We aim to offer children the highest quality teaching available. Our teachers will call upon years of experience and we aim to make learning to swim a pleasure in an enjoyable atmosphere.

We will achieve this by keeping the numbers in our classes to a minimum and thus enabling each child to individually benefit and learn quicker.

It is our policy to give each child the best possible tuition so they learn to swim properly and adopt the correct technique which will assist them in later swimming development. Our teachers are "sought" after individuals who are committed to teaching your children to swim.

We will be employing 'pool helpers' to assist our younger 'non swimmers'. They will be in the water with the children and will provide help, thus enabling the young swimmer to gain in confidence. This in turn enables the child to learn knowing they are in 'safe hands'. There is a viewing gallery where parents can watch the lessons.

We will try to do our very best to fulfill our obligations to you as parents. Who knows, together we could be developing the next Great Britain Olympic Swimmer!

Some of our dedicated pool helpers

Why Wards Swim School is in business. 

Primary schools 'must offer more swimming'

By Katherine Sellgren BBC News education reporter

 

Almost half of primary school children in England are unable to swim a length by themselves, a report says.

The Amateur Swimming Association report says more than 1,000 primaries do not offer swim lessons, even though it is a skill on the national curriculum.

The ASA says other schools do not ensure that pupils spend enough time in the water to learn how to swim unaided.

The government says it is giving primary heads £150m a year of ring-fenced funding to improve school sport.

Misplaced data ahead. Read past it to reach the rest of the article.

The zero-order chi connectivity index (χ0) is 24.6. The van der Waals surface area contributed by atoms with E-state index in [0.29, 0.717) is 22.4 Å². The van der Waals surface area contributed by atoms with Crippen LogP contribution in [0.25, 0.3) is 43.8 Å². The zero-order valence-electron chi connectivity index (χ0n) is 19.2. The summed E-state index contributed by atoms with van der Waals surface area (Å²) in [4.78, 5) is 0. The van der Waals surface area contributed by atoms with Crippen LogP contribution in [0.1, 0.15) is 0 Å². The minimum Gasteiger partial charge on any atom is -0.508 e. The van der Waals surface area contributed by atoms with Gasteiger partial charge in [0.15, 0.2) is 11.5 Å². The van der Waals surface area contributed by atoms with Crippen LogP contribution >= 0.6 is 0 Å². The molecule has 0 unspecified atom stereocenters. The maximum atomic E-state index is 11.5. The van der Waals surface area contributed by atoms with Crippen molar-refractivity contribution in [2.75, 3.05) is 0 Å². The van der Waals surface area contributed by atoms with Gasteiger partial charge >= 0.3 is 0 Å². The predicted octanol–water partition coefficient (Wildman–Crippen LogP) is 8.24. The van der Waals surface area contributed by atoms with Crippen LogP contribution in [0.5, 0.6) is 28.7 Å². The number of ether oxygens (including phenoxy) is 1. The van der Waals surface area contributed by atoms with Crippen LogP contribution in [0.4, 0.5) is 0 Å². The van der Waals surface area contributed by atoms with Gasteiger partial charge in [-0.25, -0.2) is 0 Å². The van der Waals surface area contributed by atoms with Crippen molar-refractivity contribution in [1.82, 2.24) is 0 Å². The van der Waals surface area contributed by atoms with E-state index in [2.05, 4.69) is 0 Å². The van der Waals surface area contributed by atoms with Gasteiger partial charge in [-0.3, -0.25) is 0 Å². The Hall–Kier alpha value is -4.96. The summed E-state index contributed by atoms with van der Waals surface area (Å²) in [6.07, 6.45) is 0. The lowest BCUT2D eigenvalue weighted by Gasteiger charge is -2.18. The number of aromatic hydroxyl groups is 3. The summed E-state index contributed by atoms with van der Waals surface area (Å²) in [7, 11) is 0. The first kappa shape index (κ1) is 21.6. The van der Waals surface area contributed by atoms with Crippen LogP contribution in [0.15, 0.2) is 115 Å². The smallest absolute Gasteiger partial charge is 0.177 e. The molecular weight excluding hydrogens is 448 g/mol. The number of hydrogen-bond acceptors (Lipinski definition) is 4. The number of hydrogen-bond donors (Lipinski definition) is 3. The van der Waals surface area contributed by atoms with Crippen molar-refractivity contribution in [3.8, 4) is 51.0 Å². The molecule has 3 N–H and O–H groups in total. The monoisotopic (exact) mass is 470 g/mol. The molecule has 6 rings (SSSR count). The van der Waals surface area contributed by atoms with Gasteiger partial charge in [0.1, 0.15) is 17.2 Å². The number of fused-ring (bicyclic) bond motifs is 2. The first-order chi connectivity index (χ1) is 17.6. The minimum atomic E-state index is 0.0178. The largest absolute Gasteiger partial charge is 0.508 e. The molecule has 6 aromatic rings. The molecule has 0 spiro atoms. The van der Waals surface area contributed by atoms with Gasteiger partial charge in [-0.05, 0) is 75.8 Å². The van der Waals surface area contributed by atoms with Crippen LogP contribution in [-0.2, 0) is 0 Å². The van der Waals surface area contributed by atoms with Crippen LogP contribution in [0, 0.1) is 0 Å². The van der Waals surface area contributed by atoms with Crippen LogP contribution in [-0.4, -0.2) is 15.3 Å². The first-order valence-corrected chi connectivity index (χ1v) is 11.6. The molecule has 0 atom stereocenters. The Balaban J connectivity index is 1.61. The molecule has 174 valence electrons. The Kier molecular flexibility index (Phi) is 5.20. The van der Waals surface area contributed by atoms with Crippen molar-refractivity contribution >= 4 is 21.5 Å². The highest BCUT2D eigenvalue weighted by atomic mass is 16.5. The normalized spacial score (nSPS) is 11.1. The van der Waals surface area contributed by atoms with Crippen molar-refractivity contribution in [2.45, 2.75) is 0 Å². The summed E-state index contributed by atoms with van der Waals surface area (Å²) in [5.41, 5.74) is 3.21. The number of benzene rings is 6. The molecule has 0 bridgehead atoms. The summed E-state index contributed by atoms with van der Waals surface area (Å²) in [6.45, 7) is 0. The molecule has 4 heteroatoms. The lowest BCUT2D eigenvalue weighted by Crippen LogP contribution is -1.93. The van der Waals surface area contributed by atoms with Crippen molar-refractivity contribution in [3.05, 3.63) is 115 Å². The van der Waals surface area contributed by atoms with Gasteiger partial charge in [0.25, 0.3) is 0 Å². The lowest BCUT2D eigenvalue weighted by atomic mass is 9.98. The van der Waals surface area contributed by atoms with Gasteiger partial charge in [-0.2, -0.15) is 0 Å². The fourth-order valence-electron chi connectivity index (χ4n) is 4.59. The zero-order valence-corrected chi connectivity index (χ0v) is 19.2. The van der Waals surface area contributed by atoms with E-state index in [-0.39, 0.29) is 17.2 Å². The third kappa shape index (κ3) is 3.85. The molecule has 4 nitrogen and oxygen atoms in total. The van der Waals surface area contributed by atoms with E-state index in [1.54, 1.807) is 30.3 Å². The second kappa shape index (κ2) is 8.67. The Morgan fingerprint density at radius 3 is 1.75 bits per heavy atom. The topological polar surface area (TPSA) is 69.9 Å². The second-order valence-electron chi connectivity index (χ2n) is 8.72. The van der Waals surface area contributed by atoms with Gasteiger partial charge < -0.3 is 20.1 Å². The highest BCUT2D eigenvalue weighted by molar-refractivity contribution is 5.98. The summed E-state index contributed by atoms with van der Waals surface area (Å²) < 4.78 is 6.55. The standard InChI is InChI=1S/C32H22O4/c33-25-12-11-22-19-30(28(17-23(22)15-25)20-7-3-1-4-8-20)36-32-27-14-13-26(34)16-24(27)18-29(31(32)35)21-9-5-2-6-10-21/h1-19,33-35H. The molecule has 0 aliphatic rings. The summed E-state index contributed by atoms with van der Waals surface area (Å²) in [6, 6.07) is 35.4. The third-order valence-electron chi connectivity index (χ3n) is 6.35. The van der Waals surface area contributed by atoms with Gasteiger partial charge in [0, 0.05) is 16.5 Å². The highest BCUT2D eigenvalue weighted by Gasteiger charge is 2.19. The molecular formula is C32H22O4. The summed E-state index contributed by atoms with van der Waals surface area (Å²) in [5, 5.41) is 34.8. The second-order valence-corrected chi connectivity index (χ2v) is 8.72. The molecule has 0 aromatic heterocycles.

The ASA's annual census, based on a survey of 900 primary schools, indicates 45% of seven- to 11-year-olds are unable to swim 25m (82ft) - the length of an average-sized pool - unaided.

This is a slight improvement on last year, when 51% of youngsters in this age group could not swim 25m.

The report describes this as "a very positive step forward and certainly a reason to celebrate in the short term", but it says all parties must do more.

Safe around water

Pupils should leave primary school able to swim 25m unaided and be knowledgeable and safe around water and to do this, the report says, each child should spend about 25 hours learning to swim.

 

Pupils now have 18 swimming lessons on average, compared with 16 last year

The latest findings suggest nearly 1,300 (6.6%) of primaries do not teaching swimming to seven- to 11-year-olds, even though it is on the curriculum.

While pupils now have 18 swimming lessons on average, compared with 16 last year, they spend just under 10 hours in the water, ASA says, with the average swimming lesson lasting about 33 minutes.

"If primary schools can commit to adopting the recommended approach, we estimate that approximately 200,000 additional children would leave primary school being able to swim and gain an active start to life," the report concludes.

The research also suggests 40% of parents are unaware of their child's progress in water safety and swimming.

Swimming charter

The association is calling for primary schools to sign up to its new School Swimming Charter, which will offer them help and support to provide swimming schedules for pupils.

ASA is also asking politicians to support calls for the schools watchdog, Ofsted, to be more rigorous in their assessment and reporting process of school swimming.

Acting chief executive, Ashley Beaveridge, said: "Swimming isn't just a leisure activity or a way for young people to keep healthy, it's a life-saving skill that every child has the right to learn.

"As such, it is concerning that despite school swimming being a national curriculum requirement, nearly 1,300 primary schools still do not offer swimming lessons.

"Our research shows that school swimming is often the only opportunity many children have to learn to swim, so it is vital that we look at the barriers preventing primary schools from allocating the required time."

A spokeswoman for the Department for Education said: "We agree that swimming is an important skill to learn for life, which is why it is compulsory in the national curriculum for primary-age pupils and by the age of 11, children should be able to swim at least 25m unaided."

"We are giving primary head teachers over £150m a year of ring-fenced funding to improve school sports, which schools can use to provide extra swimming lessons."

 

 

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